研究表明，强烈的情绪也会激发冒险行为。2012年发表在《社会心理和人格科学》(Social Psychological and Personality Science)上的一篇研究表明，那些崇尚“尊荣文化”、笃信自己的男性尊严不容侵犯或者认定自己必须避免被别人摆布的男性，更容易在发生驾驶纠纷时出言不逊或对其他司机大打出手。另有研究表明，遭到歧视或者拒绝也会让人们铤而走险。
Ione Fletcher Kleven was annoyed one spring night in 2010 when she heard a fight break out in the front yard of her Castro Valley, Calif., home. She was determined to protect a garden she and her grandson had just planted there.
2010年一个春日的夜晚，家住加利福尼亚卡斯特罗谷(Castro Valley)的艾奥尼•弗莱彻•克列文(Fletcher Kleven)听到她家前院有打架的声响。她很生气，并且决意要保护她和她的孙辈刚刚耕种不久的花园。
The 67-year-old portrait artist isn't usually a risk-taker. She dislikes flying, never gambles and has been married to her husband Oliver for 49 years. When she opened the door, her eyes met those of a helpless, screaming 14-year-old boy who was being beaten and stabbed by two burly men. 'I felt a rush of heat up my spine, ' says the 5-foot-6-inch grandmother, 'and I started running' straight toward the assailants. 'I got so mad I scared myself.'
She grabbed the boy's wrist and pulled him from under his attackers, screaming in their faces, 'Get out of here!' Her husband, a 6-foot former Marine, stepped onto the porch, and the attackers fled. The wounded teen recovered after surgery and several months' rehabilitation. Ms. Kleven is still surprised at the gamble she took, she says. 'I don't want to hurt anybody. But that night I would have ripped their heads off.'
Past studies typically measured people's appetite for risk by asking them to make choices in a laboratory setting between receiving a set amount of cash and playing a lottery with varying odds of winning different amounts of money. Men tended to make riskier choices in these experiments, which led researchers to conclude the women in general have less appetite for risk. The reality may have been that men typically are more used to taking financial risks.
Researchers have developed new tools to measure the nuances of risky behavior, and their findings have dashed that stereotype. A scale developed at Columbia University gauges risk-taking not only in the financial domain but in social, ethical, recreational and health areas. Researchers have found risk-takers in one realm may be timid in others.
Women feel more comfortable than men taking social risks, such as moving to a new city or wearing unconventional clothes, according to studies using this new, domain-specific risk-taking scale. When researchers factor in differences in how men and women perceive various kinds of risks, women are no more risk-averse than men, Dr. Weber says.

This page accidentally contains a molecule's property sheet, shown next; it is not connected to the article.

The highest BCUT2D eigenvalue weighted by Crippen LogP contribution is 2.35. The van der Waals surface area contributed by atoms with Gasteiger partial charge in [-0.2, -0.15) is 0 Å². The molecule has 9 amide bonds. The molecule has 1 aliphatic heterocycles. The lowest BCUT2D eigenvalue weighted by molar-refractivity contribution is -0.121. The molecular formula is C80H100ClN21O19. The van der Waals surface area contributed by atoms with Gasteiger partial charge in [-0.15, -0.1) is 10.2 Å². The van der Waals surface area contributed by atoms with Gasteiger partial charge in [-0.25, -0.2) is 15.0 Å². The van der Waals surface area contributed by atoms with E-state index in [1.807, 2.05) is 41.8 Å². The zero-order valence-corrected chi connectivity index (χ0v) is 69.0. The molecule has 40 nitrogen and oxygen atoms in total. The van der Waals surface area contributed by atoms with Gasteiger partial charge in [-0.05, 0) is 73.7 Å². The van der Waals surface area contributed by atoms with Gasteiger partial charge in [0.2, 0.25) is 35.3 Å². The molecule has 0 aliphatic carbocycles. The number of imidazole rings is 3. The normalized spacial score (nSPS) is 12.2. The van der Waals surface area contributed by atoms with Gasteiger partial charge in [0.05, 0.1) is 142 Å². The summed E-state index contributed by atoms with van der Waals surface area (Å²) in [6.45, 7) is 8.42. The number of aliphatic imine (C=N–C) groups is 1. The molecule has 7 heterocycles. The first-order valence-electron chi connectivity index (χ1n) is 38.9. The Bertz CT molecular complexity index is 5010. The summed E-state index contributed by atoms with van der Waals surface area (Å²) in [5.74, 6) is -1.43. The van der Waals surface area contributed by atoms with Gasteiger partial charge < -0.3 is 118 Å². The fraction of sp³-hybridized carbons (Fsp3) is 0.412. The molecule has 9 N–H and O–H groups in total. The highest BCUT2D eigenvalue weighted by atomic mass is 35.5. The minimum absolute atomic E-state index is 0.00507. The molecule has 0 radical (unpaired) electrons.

'Cold' vs. 'Hot' Decision-Making
Another experimental tool, called the Columbia Card Task, enabled researchers to discover that teens aren't always the dangerous risk-takers they are believed to be. The task presents subjects with a computer image of several rows of cards face down. They earn money by turning over a winning card with a smiley face, but they lose a lot of money if they turn over a losing card with a frowning face. A 'cold version' of the task invites calm, rational decision-making by having participants decide all at once how many cards to turn over. A 'hot version' arouses more tension and emotion by requiring subjects to turn cards over one by one.
另一项名为哥伦比亚卡片任务(Columbia Card Task)的试验工具令研究人员发现，青少年并不像大家通常认为的那样总是不计后果的冒失鬼。这项任务的每位测试对象都会看到一个电脑画面，画面上排列着几排全部正面朝下的卡片。当测试对象翻过画着笑脸的得分卡时便可以赢钱，但当他们翻过画着皱眉脸的失分卡时就会输掉很多钱。这项任务的“冷静”版本需要测试对象运用镇定、理性的决策方式立即决定他们想要翻过多少张卡片。而这项任务的“冲动”版本则要求测试对象一张一张的翻过卡片，令测试过程更加紧张、刺激。
The task's creator, Bernd Figner, an assistant psychology professor at Radboud University in the Netherlands, likens the cold version of the test to making a single decision about car-insurance policies with varying deductibles and coverage limits. The hot version is like going out to a bar for a drink, then deciding with each new round whether to have another, he says. 'In the hot state, people are more likely to do risky things they will later regret.'
这项任务的创造者是贝恩德•菲戈内(Bernd Figner)，他是荷兰内梅亨大学(Radboud University)的心理学助理教授。菲戈内把“冷静”版本的任务比作根据不同的免赔金额和覆盖范围，做出一个关于汽车保险的决定。而“冲动”版本就像去酒吧喝酒，在一轮酒刚倒上的时候就决定跟不跟着喝下一轮，他说。“在冲动状态下，人们更经常做以后会后悔的冒失事儿。”
Teens take plenty of risks during the hot version of the task, Dr. Figner's research shows. But even a reckless teenager becomes sober as a judge during the cold version of the task in a laboratory. Helping teens understand how emotions can affect their choices -- for instance when they're feeling peer pressure or the pull of a strong temptation during a night out -- could help reduce risk-taking.